(Sorry, I forgot to upload this exceptional pitcher to the “Leaning Pitcher” Show). This is a superb example of early 20th century San Ildefonso pottery pitchers. It is slipped to the base, a design choice common to just a few known potters at San Ildefonso in the first quarter of the 20th century. It is straight, stately and masterful in in all ways. Thinly potted and light, it is a master class in potting excellence.

I am cautiously attributing this to Dolorita Montoya. Dolorita was a dress-maker and potter at San Ildefonso in the early 20th century. She died young in 1918 in the flu epidemic of that year. She didn’t sign her pottery, but was known for excellence. She was one of just a few potters who tended to slip white all over the pot. Her designs were beautifully executed and often resembled fabric designs. She tended to decorate in the interior and this jar exhibits double interior rim framing lines as well as simple undulating line. See Batkin’s Pottery of the Pueblos of New Mexico, page 54 for a photo of Dolorita with samples of her work.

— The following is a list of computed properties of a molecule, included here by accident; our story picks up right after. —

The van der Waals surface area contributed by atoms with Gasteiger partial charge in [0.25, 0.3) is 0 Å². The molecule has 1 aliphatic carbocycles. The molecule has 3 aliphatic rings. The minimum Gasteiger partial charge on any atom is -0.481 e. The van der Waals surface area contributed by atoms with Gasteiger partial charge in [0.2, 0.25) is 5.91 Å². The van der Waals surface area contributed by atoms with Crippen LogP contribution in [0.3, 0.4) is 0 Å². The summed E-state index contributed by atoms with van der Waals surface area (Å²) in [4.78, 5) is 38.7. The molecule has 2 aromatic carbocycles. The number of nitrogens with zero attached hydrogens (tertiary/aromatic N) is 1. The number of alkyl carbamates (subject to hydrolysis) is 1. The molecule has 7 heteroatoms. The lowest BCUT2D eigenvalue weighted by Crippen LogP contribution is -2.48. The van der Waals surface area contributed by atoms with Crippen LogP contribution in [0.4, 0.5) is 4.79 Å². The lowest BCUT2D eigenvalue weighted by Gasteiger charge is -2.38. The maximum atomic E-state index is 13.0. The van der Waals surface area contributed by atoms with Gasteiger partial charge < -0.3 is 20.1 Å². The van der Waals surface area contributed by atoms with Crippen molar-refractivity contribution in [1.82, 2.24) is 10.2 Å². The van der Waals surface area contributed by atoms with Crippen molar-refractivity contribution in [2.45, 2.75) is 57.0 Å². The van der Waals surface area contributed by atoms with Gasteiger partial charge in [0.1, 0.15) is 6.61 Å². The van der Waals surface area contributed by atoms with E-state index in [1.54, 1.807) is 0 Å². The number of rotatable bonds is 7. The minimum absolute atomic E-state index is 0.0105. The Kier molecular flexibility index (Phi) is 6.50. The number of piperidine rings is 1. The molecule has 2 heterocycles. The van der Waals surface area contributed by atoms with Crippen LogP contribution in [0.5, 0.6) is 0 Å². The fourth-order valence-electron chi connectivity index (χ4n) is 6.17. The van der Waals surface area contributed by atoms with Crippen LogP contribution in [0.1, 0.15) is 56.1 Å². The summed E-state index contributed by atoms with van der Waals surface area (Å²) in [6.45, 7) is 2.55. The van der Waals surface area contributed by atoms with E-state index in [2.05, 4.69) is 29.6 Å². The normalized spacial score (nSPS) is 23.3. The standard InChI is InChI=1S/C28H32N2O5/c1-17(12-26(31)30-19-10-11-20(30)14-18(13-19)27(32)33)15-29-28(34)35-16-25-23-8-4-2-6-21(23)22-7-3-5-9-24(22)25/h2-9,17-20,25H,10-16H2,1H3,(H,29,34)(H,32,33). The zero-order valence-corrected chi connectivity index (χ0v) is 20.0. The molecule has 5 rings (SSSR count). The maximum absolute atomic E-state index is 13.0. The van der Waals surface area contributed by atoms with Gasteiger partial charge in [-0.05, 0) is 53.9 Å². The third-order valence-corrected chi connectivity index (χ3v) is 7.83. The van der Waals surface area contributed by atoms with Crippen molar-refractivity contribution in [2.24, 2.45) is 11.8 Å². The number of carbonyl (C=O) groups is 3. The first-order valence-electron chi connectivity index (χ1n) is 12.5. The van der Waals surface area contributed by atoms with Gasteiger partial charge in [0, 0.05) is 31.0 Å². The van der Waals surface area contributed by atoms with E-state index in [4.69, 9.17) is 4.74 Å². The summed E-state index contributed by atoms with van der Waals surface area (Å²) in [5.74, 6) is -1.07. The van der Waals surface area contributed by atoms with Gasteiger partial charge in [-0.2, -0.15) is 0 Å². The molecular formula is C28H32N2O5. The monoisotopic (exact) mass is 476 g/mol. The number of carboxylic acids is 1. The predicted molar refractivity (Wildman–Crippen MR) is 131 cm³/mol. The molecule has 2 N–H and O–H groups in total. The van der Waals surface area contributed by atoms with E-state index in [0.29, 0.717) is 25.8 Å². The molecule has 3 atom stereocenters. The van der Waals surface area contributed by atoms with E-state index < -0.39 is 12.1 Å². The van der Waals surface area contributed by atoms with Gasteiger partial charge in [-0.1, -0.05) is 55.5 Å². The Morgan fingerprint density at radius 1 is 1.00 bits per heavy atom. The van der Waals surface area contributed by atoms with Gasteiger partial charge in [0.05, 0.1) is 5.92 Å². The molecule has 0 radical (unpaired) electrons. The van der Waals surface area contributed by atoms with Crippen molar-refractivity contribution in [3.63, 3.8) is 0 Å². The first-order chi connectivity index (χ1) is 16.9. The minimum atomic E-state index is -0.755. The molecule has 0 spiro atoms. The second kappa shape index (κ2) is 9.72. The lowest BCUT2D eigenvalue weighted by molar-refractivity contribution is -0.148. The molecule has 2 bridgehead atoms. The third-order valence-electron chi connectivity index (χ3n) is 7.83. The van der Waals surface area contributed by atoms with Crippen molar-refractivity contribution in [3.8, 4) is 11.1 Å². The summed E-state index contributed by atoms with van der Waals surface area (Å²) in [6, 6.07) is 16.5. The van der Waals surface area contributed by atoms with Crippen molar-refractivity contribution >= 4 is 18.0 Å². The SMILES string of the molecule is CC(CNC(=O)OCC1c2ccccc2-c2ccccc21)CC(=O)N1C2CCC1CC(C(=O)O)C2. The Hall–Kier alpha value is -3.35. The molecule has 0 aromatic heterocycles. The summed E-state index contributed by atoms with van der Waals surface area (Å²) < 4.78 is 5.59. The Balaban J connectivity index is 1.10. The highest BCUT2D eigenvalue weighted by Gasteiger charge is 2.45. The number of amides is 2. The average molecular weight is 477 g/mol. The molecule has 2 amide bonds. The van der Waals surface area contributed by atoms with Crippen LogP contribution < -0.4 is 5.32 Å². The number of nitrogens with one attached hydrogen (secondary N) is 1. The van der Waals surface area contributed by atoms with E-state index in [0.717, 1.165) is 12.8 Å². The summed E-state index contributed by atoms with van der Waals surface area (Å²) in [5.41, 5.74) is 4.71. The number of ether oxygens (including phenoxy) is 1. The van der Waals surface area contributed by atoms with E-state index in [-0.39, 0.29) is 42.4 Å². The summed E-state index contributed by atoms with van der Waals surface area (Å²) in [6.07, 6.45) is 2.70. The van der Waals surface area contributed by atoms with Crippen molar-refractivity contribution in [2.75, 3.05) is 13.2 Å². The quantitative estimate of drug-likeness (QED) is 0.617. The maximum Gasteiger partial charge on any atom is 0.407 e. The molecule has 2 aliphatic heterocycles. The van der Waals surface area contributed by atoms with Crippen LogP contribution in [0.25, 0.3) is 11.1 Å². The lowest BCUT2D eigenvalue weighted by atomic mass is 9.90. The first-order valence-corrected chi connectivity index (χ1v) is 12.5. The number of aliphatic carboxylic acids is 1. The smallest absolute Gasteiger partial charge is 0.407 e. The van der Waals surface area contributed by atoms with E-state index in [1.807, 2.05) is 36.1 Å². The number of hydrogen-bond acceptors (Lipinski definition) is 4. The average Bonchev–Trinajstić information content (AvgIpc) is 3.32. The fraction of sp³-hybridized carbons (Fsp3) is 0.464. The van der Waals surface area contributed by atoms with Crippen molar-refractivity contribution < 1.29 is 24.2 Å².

Attributions are guesses only despite the best intentions of dealers or collectors. So I wish I could have been there when this pitcher was made to thank Dolorita or whoever made this beautiful ceramic.

Condition is very good with an inconsequential rim chip; otherwise unrestored.

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